Tracing the behavior of parallel applications on extreme-scale systems

January 3, 2014

Event-tracing tools have proved vital for understanding how parallel applications behave. But new challenges make the use of event tracing on extreme-scale machines problematic. Tracing tools generate large amounts of data, which can overload the parallel file system and skew the application being studied. To remedy this problem, researchers from Argonne National Laboratory, the Technische Universität Dresden in Germany, and Oak Ridge National Laboratory have devised a new technique that enables event tracing on exascale systems.

Scientists who have been using existing performance analysis tools find that these frequently do not scale to large systems. And even if they do scale, they do not efficiently store the recorded data and thus overwhelm large-scale storage systems. Other tools may avoid these problems, but they may produce artificial synchronization in the application.

After reviewing a number of tracing tools, the research team selected a popular tool called Vampir/Trace as the most promising. “We observed that the I/O patterns generated by this tool could be optimized at an intermediate layer known as the I/O forwarding layer,” said Dries Kimpe, an assistant computer scientist in Argonne’s Mathematics and Computer Science Division. I/O forwarding allows a large number of write operations to be collected from multiple sources and reorganized before being written to the storage system. “By reducing the number of files generated, we significantly reduce the burden on the file system,” Kimpe said.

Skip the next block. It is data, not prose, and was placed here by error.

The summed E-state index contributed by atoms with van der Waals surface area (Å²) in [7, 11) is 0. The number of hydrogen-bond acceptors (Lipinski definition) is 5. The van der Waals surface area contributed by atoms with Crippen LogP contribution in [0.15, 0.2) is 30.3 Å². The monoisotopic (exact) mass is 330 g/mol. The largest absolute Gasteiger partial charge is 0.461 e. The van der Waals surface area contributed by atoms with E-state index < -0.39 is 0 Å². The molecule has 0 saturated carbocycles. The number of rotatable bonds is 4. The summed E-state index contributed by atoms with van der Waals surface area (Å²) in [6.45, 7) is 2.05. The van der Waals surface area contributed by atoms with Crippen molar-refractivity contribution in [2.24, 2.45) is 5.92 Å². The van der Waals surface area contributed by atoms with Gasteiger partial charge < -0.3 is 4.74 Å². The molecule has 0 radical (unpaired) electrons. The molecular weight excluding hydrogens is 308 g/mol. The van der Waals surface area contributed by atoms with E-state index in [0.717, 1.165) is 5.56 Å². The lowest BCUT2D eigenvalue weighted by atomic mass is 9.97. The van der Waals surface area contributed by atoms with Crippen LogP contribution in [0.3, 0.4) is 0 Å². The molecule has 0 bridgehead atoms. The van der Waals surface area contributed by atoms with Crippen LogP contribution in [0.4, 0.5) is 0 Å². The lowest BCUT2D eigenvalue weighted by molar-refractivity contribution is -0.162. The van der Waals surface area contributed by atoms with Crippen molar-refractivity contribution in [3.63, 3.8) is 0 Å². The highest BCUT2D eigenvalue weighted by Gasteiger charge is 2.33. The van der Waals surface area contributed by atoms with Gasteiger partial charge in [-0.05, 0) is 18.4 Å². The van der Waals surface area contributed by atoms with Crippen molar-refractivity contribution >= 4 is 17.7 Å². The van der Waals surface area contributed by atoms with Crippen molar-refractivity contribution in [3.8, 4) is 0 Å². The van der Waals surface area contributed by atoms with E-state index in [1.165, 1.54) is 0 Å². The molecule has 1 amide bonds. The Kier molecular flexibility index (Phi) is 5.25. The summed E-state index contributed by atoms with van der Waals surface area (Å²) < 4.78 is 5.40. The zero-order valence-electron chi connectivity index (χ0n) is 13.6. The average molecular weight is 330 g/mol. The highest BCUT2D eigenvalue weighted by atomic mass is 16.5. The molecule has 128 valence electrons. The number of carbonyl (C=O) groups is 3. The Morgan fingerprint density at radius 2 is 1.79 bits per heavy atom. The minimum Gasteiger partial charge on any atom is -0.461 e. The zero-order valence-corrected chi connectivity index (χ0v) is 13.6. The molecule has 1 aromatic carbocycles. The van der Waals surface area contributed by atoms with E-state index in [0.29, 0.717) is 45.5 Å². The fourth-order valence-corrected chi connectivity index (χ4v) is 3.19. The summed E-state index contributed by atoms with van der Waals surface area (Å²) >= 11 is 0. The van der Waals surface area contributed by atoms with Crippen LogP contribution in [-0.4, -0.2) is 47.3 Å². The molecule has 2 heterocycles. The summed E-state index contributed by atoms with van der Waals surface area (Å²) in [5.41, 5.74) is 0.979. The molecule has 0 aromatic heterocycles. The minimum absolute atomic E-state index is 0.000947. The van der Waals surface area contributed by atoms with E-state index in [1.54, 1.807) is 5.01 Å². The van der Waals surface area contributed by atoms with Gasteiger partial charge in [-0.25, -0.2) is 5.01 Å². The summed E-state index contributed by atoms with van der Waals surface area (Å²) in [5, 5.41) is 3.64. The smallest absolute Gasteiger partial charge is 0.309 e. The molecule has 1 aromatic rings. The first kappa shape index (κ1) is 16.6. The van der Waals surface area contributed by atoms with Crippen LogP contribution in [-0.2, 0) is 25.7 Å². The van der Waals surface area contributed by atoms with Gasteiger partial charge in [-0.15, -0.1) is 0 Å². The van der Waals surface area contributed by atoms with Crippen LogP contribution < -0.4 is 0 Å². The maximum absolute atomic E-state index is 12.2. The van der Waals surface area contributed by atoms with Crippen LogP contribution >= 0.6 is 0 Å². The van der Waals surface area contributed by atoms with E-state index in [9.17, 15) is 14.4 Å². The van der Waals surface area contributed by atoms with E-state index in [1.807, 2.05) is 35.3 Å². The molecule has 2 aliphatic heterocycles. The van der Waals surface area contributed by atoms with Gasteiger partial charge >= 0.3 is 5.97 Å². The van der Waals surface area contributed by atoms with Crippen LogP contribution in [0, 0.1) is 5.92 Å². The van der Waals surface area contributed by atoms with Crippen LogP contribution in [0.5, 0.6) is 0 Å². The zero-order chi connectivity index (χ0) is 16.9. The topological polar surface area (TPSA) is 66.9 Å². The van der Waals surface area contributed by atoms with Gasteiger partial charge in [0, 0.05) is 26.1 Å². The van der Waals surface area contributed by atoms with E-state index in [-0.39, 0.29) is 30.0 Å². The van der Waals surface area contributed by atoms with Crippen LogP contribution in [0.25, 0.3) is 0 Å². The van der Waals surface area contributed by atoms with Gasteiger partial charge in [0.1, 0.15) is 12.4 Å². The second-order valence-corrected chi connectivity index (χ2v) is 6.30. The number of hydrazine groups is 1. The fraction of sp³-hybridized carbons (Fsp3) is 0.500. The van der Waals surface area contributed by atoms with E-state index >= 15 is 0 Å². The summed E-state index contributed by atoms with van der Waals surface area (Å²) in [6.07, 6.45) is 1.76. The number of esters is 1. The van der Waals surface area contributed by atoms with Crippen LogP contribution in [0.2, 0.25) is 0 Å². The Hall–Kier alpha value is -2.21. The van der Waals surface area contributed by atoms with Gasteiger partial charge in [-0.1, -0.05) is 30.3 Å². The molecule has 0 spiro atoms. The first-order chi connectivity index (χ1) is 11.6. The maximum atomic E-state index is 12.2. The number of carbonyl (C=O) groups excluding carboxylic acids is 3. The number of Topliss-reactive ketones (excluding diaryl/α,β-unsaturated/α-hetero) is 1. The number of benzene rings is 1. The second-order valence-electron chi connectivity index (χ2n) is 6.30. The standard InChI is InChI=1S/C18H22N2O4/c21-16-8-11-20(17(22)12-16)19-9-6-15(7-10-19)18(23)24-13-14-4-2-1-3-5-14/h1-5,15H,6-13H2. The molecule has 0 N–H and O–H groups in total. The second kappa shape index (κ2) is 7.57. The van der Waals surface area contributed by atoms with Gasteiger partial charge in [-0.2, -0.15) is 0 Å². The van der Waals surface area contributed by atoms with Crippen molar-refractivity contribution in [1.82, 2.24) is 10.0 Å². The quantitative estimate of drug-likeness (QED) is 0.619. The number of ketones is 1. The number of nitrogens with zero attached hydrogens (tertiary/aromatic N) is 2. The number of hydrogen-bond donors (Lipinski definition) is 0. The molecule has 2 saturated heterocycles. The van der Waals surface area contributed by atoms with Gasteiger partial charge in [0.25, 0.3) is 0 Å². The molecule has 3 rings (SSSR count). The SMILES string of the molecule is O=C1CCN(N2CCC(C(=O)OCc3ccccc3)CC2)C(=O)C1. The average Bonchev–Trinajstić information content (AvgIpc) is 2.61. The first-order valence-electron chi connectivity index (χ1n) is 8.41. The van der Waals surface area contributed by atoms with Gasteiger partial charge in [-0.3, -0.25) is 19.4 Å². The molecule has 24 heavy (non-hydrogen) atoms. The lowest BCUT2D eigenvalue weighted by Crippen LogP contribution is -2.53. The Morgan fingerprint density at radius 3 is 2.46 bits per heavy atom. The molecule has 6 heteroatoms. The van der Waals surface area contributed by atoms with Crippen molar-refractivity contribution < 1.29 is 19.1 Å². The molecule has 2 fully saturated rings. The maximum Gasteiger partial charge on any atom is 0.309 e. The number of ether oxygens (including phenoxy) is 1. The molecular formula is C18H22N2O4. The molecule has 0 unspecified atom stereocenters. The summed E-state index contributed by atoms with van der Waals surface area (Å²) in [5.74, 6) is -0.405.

In addition to improving the write efficiency, the researchers devised several optimizations to address scalability bottlenecks in the VampirTrace toolset. For example, they devised a technique that enables higher throughput, and they introduced an option that reduces the overhead time involved in checking buffers.

To demonstrate the effectiveness of the approach at large scale, the team tested the newly enhanced Vampir tracing tools on Jaguar, a Cray XT5 leadership-class computer. Using a numerical simulation code that scales to the full application on Jaguar, the researchers successfully traced performance data on over 200,000 processes – increasing the maximum traced application size by a factor of 5.

The features developed in this project can also be used for other massively parallel applications, data-intensive stream-processing tools, and high-level I/O libraries that allow chunked data storage. Moreover, the features are sufficiently generic that they can be implemented in other production-quality I/O forwarding layers, such as in IBM’s Blue Gene systems. Thus, they offer the promise of substantially helping the high-performance computing community understand applications running on large-scale systems.

The research is presented in a paper published in April 2013 in Cluster Computing, titled “Optimizing I/O forwarding techniques for extreme-scale event tracing.”